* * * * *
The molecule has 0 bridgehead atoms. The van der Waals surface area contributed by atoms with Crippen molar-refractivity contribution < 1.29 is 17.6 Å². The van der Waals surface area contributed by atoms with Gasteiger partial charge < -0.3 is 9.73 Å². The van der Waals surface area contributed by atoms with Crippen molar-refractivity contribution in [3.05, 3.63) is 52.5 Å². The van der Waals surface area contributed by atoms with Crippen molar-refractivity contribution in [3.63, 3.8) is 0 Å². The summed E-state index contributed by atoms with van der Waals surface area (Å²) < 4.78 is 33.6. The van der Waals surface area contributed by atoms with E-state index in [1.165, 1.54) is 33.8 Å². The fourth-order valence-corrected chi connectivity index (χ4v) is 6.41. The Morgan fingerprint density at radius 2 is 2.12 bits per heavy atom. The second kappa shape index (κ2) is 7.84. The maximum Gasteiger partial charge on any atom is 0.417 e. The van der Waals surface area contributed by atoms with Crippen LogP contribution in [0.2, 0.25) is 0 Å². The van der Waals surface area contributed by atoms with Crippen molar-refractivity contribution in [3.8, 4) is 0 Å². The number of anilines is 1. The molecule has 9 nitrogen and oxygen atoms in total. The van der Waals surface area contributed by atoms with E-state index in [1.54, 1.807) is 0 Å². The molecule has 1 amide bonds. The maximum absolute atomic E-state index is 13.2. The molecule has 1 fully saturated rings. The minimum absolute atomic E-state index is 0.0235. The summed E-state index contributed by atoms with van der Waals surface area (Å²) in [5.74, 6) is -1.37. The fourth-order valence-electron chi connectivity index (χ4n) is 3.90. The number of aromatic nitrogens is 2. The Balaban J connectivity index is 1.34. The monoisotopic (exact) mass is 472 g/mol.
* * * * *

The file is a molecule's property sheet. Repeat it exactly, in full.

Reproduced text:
The molecule has 0 bridgehead atoms. The van der Waals surface area contributed by atoms with Crippen molar-refractivity contribution < 1.29 is 17.6 Å². The van der Waals surface area contributed by atoms with Gasteiger partial charge < -0.3 is 9.73 Å². The van der Waals surface area contributed by atoms with Crippen molar-refractivity contribution in [3.05, 3.63) is 52.5 Å². The van der Waals surface area contributed by atoms with Crippen molar-refractivity contribution in [3.63, 3.8) is 0 Å². The summed E-state index contributed by atoms with van der Waals surface area (Å²) < 4.78 is 33.6. The van der Waals surface area contributed by atoms with E-state index in [1.165, 1.54) is 33.8 Å². The fourth-order valence-corrected chi connectivity index (χ4v) is 6.41. The Morgan fingerprint density at radius 2 is 2.12 bits per heavy atom. The second kappa shape index (κ2) is 7.84. The maximum Gasteiger partial charge on any atom is 0.417 e. The van der Waals surface area contributed by atoms with Crippen LogP contribution in [0.2, 0.25) is 0 Å². The van der Waals surface area contributed by atoms with Crippen molar-refractivity contribution in [3.8, 4) is 0 Å². The number of anilines is 1. The molecule has 9 nitrogen and oxygen atoms in total. The van der Waals surface area contributed by atoms with E-state index in [1.54, 1.807) is 0 Å². The molecule has 1 amide bonds. The maximum absolute atomic E-state index is 13.2. The molecule has 1 fully saturated rings. The minimum absolute atomic E-state index is 0.0235. The summed E-state index contributed by atoms with van der Waals surface area (Å²) in [5.74, 6) is -1.37. The fourth-order valence-electron chi connectivity index (χ4n) is 3.90. The number of aromatic nitrogens is 2. The Balaban J connectivity index is 1.34. The monoisotopic (exact) mass is 472 g/mol.